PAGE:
The UN office charged with monitoring the health of the earth’s environment has just issued a warning of what is at stake in how Congo’s resources are used in the future. Some of the report’s findings starkly highlight the need for more sustainable use of the country’s vast wealth in natural resources:
1) With 80 million hectares of arable land,the DRC has the potential to be Africa’s granary but only around 3 percent of this land is presently under cultivation, mainly by subsistence farmers. Consequently, the DRC has the highest level of food insecurity in the world, with an undernourishment rate of nearly 70 per cent.
2) The Congo basin has the highest fish diversity of any African river and supports the largest inland fisheries on the continent, with an estimated potential production of 520,000 tonnes per year. While at the national level this resource is under-exploited with imports accounting for around 30 percent of fish consumption, uncontrolled exploitation has led to serious overfishing pressures at the local level.
3) Over half of Africa’s water resources and 13 percent of global hydropower potential flows through the DRC. Yet, only an estimated 26 percent of the DRC’s population has access to safe drinking water, one of the lowest supply rates on the continent. Similarly, access to electrification is estimated at 9 percent in a country with vast energy resources.
4) As the tropical world’s second largest forest carbon sink, the DRC’s forests are a critical global ecosystem service provider. The rate of forest loss estimated at 0.2 percent per annum remains relatively low, but is a growing problem in certain areas.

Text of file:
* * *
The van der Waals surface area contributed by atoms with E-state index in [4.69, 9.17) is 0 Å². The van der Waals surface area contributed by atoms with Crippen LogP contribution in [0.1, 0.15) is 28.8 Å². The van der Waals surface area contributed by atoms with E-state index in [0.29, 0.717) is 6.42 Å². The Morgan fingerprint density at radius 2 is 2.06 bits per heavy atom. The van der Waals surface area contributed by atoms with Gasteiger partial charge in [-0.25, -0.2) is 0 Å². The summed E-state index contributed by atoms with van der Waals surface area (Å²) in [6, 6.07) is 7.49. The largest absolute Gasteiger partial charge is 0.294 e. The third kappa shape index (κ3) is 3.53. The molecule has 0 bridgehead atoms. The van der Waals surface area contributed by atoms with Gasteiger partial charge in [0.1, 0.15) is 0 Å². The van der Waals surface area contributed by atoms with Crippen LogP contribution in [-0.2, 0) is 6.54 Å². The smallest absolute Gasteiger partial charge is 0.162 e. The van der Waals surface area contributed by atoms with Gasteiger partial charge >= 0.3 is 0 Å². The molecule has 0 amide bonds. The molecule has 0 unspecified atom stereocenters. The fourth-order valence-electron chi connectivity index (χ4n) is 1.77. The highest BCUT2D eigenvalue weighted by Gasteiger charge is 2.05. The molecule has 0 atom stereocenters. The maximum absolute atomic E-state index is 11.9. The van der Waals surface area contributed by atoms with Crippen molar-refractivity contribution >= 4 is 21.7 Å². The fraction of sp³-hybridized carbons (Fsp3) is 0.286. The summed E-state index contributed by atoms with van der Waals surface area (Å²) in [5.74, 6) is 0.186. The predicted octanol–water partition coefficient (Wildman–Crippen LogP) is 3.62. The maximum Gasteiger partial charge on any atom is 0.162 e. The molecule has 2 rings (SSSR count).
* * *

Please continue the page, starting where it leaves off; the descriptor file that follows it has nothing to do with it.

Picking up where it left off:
5) Its considerable untapped mineral reserves are of strategic importanceto the global economy (estimated to be worth USD 24 trillion). Yet the legacy of a century of mining in various parts of the country,and particularly in Katanga, has created considerable environmental liabilities and a new modern approach to mining is required. Currently, the DRC has the largest artisanal mining workforce in the world – around two million people – but a lack of controls have led to land degradation and pollution
6) The DRC has the highest level of biodiversity in Africa, yet 190 species are classified as critically endangered, endangered or vulnerable. Up to 1.7 million tons of bushmeat (mainly antelope, duiker, monkey and wild boar) are harvested annually from unregulated hunting and poaching, contributing to species depletion.
The UN report also calls attention to the impact on the Congo’s environment of 15 years of occasionally intense fighting in many areas of the country. Most significant in this regard according to the report is the presence of landmines and unexploded ordnance (UXO) “that still dot the landscape”. The international Mines Advisory Group announced this year that it had cleared 4 mine fields with 41 mines in the Disciples post of Ikela on the Tshuapa River.
With the release of this report, the UN Environmental Program hopes to stimulate a sizable increase in funding of sustainable development practices by international funders and the Congolese government. A doubling of aid is called for, including an increase of $200 million per year in funding for preservation of the environment. The report concludes with a summary call to action:
“The imperative for the DRC to overcome entrenched poverty and recover 20 years of lost development is immense. Long-term support and commitment from the international community to assist the DRC realise its massive potential as one of Africa’s richest countries and key engines for economic growth is essential.
To see the full report of the UN Environmental Program’s “Post Conflict Environmental Assessment of the DRC” go to : www.unep.org/drcongo.